This is part one of a series of posts about my stay at Coco Beach Resort in Puerto Galera, Oriental Mindoro, from June 10-12, 2006.
Since June 12 (Independence Day) falls on a Monday this year, Marielle and I decided to take advantage of the three-day weekend by going to a beach. Marielle had gone to Puerto Galera last April (on the weekend after our trip to Boracay) and loved the experience, so we decided to make the trip back with three of her officemates. However, instead of going to the very public and popular White Beach, we booked a stay at the private and secluded Coco Beach Resort.
At 6:30am on Saturday morning we were at the Manila Hotel, the pick-up point for our bus ride. There were already a group of people waiting there for the same bus, and we were all dressed for the beach — flip-flops, shorts, tank tops, and the works. Since we couldn’t very well wait outside the hotel entrance, we decided to go in and wait at the lobby. As we entered through the hotel’s varnished wooden doors, we had to go through an airport-style security check: metal detectors and luggage x-rays. Then the woman at the metal detector looked us up and down and sniffed, “We have a dress code here. You can’t come in here.”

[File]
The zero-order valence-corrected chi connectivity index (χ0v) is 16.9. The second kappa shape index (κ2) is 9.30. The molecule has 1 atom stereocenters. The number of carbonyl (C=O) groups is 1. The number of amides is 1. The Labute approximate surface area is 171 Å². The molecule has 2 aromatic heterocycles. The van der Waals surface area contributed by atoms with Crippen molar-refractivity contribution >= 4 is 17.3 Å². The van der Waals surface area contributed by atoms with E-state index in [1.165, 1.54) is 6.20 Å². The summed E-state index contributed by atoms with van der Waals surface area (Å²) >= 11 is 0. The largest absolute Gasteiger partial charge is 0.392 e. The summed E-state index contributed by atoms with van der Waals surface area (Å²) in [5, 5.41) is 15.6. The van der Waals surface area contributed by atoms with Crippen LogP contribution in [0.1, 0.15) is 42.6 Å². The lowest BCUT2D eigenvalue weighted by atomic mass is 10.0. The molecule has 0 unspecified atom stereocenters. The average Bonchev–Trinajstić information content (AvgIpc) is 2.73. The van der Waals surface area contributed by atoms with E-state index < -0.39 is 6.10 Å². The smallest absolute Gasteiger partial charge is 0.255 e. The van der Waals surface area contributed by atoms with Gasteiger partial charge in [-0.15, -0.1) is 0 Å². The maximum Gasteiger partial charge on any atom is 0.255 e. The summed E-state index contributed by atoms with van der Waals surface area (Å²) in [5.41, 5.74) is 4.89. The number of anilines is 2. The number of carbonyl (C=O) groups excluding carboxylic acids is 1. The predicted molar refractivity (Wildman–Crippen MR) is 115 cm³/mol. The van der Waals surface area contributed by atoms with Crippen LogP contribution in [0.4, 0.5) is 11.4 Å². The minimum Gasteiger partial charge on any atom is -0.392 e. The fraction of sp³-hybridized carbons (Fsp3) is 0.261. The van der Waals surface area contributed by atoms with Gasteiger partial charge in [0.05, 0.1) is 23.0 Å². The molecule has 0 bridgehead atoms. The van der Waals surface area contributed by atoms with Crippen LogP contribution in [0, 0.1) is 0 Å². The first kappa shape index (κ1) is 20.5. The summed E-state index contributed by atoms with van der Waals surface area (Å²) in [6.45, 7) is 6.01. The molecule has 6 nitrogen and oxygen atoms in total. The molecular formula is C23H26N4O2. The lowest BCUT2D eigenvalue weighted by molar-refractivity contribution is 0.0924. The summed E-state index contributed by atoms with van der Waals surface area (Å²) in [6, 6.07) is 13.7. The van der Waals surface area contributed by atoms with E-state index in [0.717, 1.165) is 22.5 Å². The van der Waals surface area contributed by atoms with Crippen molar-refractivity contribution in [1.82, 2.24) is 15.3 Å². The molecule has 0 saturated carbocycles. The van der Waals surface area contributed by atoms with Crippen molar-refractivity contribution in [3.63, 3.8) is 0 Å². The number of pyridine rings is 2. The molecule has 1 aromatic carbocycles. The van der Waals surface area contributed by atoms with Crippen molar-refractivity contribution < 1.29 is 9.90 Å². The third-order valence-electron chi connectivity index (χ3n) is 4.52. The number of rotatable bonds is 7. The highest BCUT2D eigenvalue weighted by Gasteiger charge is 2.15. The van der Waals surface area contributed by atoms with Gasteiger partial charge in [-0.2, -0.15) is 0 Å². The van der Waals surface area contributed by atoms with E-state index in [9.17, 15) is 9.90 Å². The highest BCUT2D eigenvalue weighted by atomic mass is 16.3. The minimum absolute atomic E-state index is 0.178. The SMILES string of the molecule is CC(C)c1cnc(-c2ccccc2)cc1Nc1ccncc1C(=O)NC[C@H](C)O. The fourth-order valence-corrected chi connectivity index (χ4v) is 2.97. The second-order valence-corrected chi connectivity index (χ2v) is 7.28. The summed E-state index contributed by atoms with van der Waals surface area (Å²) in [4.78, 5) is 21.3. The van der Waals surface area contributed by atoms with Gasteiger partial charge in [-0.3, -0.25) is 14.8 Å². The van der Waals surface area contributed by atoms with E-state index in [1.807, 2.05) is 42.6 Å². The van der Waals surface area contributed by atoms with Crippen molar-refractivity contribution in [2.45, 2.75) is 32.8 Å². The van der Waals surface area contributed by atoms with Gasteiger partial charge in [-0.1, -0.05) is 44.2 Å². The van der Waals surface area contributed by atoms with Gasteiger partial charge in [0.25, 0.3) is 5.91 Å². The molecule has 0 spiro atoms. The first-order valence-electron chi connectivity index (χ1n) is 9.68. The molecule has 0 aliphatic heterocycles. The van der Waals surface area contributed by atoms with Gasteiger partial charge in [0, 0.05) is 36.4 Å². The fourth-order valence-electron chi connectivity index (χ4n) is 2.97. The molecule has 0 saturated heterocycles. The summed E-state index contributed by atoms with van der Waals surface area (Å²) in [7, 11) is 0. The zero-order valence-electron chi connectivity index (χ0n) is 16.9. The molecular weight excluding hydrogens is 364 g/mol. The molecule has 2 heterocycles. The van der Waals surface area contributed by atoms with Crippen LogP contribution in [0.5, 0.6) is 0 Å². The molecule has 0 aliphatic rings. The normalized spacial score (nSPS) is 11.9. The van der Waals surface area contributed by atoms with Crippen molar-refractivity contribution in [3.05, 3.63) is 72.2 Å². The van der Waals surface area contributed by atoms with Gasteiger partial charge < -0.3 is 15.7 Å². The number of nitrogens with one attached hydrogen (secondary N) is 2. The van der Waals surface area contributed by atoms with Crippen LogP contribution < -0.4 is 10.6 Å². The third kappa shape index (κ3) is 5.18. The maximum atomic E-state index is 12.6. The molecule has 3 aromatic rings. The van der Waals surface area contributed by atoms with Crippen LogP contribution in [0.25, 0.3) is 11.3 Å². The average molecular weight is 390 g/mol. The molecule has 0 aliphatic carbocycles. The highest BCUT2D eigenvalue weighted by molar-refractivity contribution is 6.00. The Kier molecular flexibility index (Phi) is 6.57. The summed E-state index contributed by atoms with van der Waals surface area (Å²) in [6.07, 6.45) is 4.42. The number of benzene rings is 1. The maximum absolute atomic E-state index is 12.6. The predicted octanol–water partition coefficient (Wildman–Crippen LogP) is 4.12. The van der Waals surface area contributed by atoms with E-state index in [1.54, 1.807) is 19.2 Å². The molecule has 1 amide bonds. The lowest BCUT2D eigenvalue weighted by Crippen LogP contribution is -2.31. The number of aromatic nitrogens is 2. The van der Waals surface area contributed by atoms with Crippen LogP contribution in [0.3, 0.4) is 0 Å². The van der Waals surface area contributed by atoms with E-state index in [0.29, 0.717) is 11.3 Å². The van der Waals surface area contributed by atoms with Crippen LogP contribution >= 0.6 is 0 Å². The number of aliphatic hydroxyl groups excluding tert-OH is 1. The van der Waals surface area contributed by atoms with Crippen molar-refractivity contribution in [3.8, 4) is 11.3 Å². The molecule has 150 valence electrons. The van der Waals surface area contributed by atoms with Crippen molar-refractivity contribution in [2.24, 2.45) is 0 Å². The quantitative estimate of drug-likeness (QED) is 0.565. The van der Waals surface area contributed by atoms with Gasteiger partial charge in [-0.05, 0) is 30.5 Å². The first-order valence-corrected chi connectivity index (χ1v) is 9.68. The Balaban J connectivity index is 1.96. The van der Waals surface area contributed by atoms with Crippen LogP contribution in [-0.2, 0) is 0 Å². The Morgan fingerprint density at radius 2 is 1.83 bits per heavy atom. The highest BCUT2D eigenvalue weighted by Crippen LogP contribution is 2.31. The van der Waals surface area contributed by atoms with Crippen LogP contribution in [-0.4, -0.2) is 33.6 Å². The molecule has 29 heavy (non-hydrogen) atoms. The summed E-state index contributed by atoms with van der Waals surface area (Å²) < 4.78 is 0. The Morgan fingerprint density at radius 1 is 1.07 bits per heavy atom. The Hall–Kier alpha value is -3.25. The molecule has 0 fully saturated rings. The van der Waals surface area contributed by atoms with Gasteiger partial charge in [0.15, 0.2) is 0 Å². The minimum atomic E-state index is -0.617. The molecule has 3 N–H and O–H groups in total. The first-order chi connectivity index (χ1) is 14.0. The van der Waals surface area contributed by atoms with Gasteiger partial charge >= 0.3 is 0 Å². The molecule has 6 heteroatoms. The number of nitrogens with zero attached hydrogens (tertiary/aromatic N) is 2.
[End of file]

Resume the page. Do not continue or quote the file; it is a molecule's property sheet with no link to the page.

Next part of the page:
We were aghast. There were no signs posted about any dress code. “You mean, we can’t even use your restroom?” we asked plaintively. It was a strange way to make potential guests welcome. I felt affronted and commented, “Well, just put us somewhere you can hide us so we don’t ruin your beautiful hotel.”
A middle-aged lady who came in behind us told the woman, “If we were foreigners you wouldn’t even have said a word.” A few minutes after we had taken seats off to the side, some blonde foreigners cruised in through the doors and lingered in the lobby talking among themselves before making their way to one of the hotel’s restaurants. We were still miffed at this double standard when our bus arrived to collect us, but the four-hour bumpy road trip to the jetty port in Batangas pushed our hostile thoughts into the background as we napped, listened to music, or watched cheesy fantasy flicks on the bus’s television screen.
At the jetty port (which was really nothing more than a glorified pebble beach), we clambered into a twenty-foot long wooden banca boat for the 60-minute ride to Coco Beach. We arrived with the tide out, so our banca couldn’t approach the beach. A speedboat was dispatched from shore to fetch us and our things, and we finally landed on the island at noontime.
After receiving a free coconut drink and our keys, we walked to our cottage. “Climbed” might be a more appropriate word, since our cottage was nestled midway up a hill and it took us fifty steps on a narrow cement staircase under a scorching sun to get there. The view was worth the sweat.
To be continued…